·        Summary table of the recommendations made in Mike Heron’s report and MBIE’s management response Summary_table_of_the_Report_s_Recommendations_and_MBIE_s_response.pdf

·        Process diagram for deportation liability decisions for residents Process_diagram_for_Deportation_liability_decisions_for_residents.pdf

 

NOTES TO EDITORS

Under the Immigration Act, the Minister has the power to determine whether a resident or permanent resident who is liable for deportation should have that liability cancelled or suspended. In circumstances where the resident has become liable for deportation due to criminal offending, this power is commonly exercised by Delegated Decision Makers (DDMs) within INZ, under a delegated authority from the Minister. In non-criminal cases, or “mixed” cases (where there is both non-criminal and criminal liability), the Minister first decides whether the person should be made liable for deportation and if so, whether deportation liability should be suspended or cancelled. (See Process diagram for deportation liability decisions for residents attached).

Under the terms of the Immigration Act, the Minister’s decision-making power to cancel or suspend deportation liability is a matter of absolute discretion. The nature of absolute discretion means that it is up to the decision maker how they choose to weigh and balance the information presented to them in a deportation liability case file.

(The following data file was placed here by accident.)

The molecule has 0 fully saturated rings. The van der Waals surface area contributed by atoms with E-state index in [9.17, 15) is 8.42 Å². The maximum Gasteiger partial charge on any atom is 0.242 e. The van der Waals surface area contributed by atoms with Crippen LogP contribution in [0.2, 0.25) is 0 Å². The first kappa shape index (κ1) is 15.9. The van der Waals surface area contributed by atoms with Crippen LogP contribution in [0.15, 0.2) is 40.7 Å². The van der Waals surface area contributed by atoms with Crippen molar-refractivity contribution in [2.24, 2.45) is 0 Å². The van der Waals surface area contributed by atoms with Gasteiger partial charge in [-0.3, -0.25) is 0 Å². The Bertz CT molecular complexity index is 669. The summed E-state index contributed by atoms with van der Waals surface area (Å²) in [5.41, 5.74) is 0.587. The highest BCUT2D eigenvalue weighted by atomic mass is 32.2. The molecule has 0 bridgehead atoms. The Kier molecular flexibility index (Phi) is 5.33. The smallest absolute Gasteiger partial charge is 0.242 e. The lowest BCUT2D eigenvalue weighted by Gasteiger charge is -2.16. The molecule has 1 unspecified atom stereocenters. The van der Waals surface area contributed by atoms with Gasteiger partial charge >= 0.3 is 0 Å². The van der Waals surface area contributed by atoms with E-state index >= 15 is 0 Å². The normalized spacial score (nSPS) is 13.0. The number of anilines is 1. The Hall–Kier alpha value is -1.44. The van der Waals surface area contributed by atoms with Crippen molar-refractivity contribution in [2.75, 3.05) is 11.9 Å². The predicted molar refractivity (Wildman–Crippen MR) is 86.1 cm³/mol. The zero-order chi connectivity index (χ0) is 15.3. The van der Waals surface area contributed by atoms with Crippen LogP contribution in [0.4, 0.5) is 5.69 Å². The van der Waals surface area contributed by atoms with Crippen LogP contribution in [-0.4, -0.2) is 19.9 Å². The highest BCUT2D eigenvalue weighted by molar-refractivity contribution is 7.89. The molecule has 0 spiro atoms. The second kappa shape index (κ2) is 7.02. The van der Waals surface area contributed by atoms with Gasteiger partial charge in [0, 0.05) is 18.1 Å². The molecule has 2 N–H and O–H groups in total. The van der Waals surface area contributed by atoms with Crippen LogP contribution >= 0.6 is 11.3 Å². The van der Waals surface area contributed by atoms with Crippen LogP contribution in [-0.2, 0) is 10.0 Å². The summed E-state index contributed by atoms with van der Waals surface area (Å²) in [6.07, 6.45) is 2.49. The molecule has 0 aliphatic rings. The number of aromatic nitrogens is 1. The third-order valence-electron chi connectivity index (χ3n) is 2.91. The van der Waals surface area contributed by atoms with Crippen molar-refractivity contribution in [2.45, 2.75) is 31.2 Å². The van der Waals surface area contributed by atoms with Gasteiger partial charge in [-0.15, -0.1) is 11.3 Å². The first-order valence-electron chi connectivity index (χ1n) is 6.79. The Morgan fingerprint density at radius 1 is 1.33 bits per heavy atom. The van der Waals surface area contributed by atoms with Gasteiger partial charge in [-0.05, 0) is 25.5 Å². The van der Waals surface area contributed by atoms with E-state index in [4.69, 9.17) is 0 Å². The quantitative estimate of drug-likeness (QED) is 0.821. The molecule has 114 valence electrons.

In November 2018, the Ministry of Business, Innovation and Employment’s Chief Executive commissioned a review of the process used by Immigration New Zealand (INZ) to prepare and present files for the Minister of Immigration and DDMs who make residence deportation liability decisions. The review was commissioned following the attention that surrounded the cancellation of the deportation liability of Karel Sroubek by the Minister of Immigration.

The review was carried out by Mike Heron QC and focused on case file preparation processes, guidelines and practices to ensure case file preparation and presentation is as effective as possible within the existing legislative framework. It looked at a representative sample of 30 case files, including the Karel Sroubek case, decided by the Minister of Immigration and DDMs between 1 November 2016 and 31 October 2018.  The cases reviewed included non-criminal cases and “mixed” cases.

Mr Heron concluded that the processes and operational practices used by INZ are sound in the current settings. He found that INZ collects the information necessary to enable decision-makers to make informed decisions and every case file his team reviewed was drafted fairly and objectively and prepared thoroughly and professionally. He also found that INZ’s staff and its Resolutions team are well placed to consider and appropriately decide issues regarding residence deportation liability. Mr Heron was general of the view that INZ’s processes are robust and consistent with our legislative and Ministerial mandate. However, Mr Heron considered there was some room for improvement and made five main recommendations.